Nagpur college also had a committed teaching faculty, and I completed my degree in Drawing and Painting.( B.F.A.) It was in Nagpur that I met my future husband, artist Prabhakar Patil, who was 4 years my senior in college. I went on to complete Master of Fine arts in Art History from Maharaja Sayajirao University of Baroda , standing First class First, with Distinction. Both Prabhakar and I were appointed as Lecturers in Sir. J.J. School of Art in 1984.
The city of Mumbai was always bustling with activity in the art sphere. We would be visiting the Jehangir art gallery at least once every week to catch up with latest exhibitions, and also visited other galleries such as Pundole, Taj and Chemould. J.J. School of Art, those days, was quite different. There was an air of vitality and energy. There were many excellent teachers , many of them had their own art practice. I was into teaching theory- Art History. My husband Prabhakar begun to participate in shows and soon proved himself as a painter of promise.
Honestly, I started painting seriously as an artist only in early 90’s, at the time when we both were posted in the Nagpur art college due to a transfer. Being in a relatively smaller city like Nagpur proved to be a boon. Apart from devoting time to our daughter and son in their growing years, and completing my Ph.D from Baroda, I could devote a lot of time to painting. The 90’s was a decade which saw me exhibiting not just at Jehangir art gallery, Mumbai but both Prabhakar and I were invited by Art Today in New Delhi, a prestigious art gallery run by the renowned India Today group. A spate of exhibitions happened in quick succession. We were also exhibiting regularly in Mumbai out of Nagpur till we were transferred back to Mumbai at J.J.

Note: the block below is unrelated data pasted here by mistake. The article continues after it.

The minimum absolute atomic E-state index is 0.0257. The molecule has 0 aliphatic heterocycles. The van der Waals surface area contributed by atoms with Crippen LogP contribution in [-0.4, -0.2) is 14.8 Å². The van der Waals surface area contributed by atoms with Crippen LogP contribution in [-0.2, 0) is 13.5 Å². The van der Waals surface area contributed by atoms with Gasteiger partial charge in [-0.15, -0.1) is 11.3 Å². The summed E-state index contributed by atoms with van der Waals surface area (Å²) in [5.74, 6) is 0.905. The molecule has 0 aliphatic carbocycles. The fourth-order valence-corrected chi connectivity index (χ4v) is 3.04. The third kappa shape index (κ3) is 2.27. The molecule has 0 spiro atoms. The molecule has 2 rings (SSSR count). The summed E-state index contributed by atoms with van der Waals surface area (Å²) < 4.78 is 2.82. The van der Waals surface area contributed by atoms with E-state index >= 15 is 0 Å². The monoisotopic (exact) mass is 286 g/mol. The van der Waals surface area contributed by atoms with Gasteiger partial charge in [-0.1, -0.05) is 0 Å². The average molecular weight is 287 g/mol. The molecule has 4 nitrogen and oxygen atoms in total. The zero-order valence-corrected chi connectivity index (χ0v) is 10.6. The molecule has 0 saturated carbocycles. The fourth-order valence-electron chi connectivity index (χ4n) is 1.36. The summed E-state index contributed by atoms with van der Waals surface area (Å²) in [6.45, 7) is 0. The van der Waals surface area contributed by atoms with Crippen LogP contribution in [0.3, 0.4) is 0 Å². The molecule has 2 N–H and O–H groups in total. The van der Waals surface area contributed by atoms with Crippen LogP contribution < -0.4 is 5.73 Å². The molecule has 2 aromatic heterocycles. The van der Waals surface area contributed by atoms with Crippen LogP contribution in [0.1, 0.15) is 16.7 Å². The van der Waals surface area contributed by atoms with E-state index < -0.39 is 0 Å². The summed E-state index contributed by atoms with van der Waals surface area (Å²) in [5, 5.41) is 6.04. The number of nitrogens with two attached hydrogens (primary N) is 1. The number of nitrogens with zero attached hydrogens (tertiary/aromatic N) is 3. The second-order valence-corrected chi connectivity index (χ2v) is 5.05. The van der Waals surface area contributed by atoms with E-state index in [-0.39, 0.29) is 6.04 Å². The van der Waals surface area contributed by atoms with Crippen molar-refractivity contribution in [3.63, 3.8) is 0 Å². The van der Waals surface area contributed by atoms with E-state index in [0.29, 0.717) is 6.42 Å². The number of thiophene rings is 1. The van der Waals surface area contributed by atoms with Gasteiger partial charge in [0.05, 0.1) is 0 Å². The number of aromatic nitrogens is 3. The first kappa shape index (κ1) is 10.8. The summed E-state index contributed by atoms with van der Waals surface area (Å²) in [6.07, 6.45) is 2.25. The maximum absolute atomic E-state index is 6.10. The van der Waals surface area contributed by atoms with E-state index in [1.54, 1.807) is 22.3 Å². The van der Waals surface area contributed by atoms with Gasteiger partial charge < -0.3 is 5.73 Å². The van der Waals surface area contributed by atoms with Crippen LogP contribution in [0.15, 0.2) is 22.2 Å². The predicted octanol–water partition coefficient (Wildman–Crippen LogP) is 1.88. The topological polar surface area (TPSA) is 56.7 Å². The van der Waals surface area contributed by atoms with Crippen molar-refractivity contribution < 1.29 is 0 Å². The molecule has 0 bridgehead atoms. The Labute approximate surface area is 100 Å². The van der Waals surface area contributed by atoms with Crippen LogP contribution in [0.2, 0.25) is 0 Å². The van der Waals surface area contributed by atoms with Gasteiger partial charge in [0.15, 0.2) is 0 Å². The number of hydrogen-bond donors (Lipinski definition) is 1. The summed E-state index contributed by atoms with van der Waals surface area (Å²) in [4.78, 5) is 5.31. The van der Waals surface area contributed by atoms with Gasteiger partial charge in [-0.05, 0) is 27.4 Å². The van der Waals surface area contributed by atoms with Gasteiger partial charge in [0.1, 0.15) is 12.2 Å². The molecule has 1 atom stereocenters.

On her art and influences
As I mentioned earlier, being away from Mumbai for a long time proved to be a blessing. It gave space to formulate my individual style. I have always drawn figures as far back as I can remember. Calcutta festivals such as Durga Puja and Rath mela, my school activities, excursions, my family members and more people. The works are very ‘people’ centric. I admire a great many Kolkata artists, Ganesh Pyne being a personal favourite. I owe the muted colour palette and layered tones, perhaps subconsciously, to him. Degas, Toulouse Lautrec and David Hockney are among my favourites. One cannot really pinpoint to a single influence- visiting museums in India and abroad have given me a perspective to appreciate artworks of different styles. I love Indian miniatures, particularly the Rajasthani school.
Never painted any political themes, but I certainly have an interest in social subjects, particularly gender issues. As a painter, in future, I would like to diversify to other subjects and paint literary themes as well. Both Prabhakar and I are keenly interested in Hindustani classical music, in addition to traveling. For the last many years, my art practice deals with painting my surroundings and experiences. Many of my works are autobiographical. Perhaps, not being so vocal as a person, I tend to convey my thoughts through my paintings.